The broiler database of Biocheck.UGent since 2017, contains submissions of 1,079 broiler flocks from 51 different countries. In contrast to the averages obtained from the pig herds, the world average for internal biosecurity (71%) is higher than that of external biosecurity (66%) on broiler farms. The same trend is visible on the country level, with the sole exception of Belgium (Figure 3). Like pig farms, the highest-scoring category is the ’Purchase of one-day-old chicks’ (world average 73 %), though this is lower than the corresponding category on the pigs survey. This is probably because on the many broiler farms, live animals are supplied more than six times a year. Each time a vehicle delivers the chicks to the farm is an event, where diseases can be possibly introduced onto the farm. The lowest-scoring category were ’Removal of manure and carcasses’ (57%) and ’Depopulation of broilers’. Manure and especially carcasses are major sources of disease agents and can attract vermin which are likely to carry diseases to the farm. The score for this category was considerably lower in Vietnam and the Philippines, most likely due to a combination of less stringent legislation for cadaver processing and the lack of a central cadaver rendering company. Additionally, this data indicates that the risk associated with the depopulation of the poultry houses is often an underestimated risk factor for disease introduction. It is a common mistake to think that biosecurity measures can be less stringent when the animals are being removed from the farm. However, many disease agents can persist in the environment and infect the following broiler flock. On broiler farms, the highest-scoring subcategory of internal biosecurity is ’Materials and measures between compartments’ (78%), which was the most neglected category on pig farms. Broiler farms likely to score higher here, as the different compartments correspond with different poultry houses. Each poultry house often has its own equipment and clothing available for farm personnel, which reduces the risk of disease agents spreading between the compartments. ’Cleaning and disinfection’ (67%) was the lowest-scoring subcategory, but still received a relatively high score. Indicating that most farmers are aware that a proper cleaning and disinfection protocol lowers the infection pressure and reduces the risk of disease transmission, yet many improvements can be made on the way the cleaning and disinfection is executed.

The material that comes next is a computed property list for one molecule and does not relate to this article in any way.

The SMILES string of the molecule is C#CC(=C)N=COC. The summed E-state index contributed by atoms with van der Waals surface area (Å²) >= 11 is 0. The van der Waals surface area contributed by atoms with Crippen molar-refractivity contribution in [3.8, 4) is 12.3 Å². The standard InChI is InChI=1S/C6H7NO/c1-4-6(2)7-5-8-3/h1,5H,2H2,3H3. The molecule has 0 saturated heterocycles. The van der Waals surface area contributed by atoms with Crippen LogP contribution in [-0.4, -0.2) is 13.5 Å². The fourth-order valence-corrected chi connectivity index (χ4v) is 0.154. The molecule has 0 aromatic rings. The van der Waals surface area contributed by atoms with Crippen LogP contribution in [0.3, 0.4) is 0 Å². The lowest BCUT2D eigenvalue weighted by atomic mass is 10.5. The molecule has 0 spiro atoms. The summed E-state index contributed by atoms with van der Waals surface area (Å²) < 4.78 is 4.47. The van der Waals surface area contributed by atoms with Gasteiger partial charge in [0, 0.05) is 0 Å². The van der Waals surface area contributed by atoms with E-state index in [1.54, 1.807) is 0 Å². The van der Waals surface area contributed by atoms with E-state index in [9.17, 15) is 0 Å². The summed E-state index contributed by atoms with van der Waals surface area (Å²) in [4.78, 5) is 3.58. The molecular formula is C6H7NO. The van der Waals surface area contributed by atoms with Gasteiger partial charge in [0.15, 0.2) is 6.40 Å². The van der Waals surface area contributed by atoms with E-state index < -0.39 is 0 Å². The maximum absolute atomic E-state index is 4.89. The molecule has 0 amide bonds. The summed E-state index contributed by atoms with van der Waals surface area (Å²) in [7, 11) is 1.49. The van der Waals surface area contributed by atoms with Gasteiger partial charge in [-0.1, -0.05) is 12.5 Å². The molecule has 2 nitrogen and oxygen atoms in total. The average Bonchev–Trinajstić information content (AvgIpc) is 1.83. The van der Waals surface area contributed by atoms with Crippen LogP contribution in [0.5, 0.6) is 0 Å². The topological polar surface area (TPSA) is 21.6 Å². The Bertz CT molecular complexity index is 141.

The tool has already proven to be an effective tool to assess biosecurity on an individual herd level and can thus be used to identify a farms biosecurity weaknesses and strengths. With the development of new surveys on other types of animal production and as the database continues to grow daily, more accurate assessments can be made on country and world level of the biosecurity level of all types of animal production. This valuable information can be used to improve biosecurity and increase the animal population’s health for the benefit of animal and human health.
In order to meet the surging interest of the users, the Biocheck.UGent platform was recently rebuilt from scratch and relaunched. We aimed to increase the user-friendliness and data security of the platform, whilst keeping the online biosecurity assessment fully free of charge. However, a subscription-based service has also been added, which adds a variety of new features. Amongst others, subscribed users will gain access to the automatic feedback system which generates a personalised list of advice depending on their answers in the survey. Furthermore, they will be able to easily track any progress in their biosecurity scores, share and compare their results with other farms and much more. Lastly, it is possible to contact Biocheck.UGent to perform a farm audit by one of our biosecurity experts. They will perform a more in-depth biosecurity assessment and support you with a specific action plan. In the future, e-learning modules on biosecurity will be available for purchase on the platform.
Jeroen Dewulf and Andy Vervaet, Department of Veterinary Epidemiology, Ghent University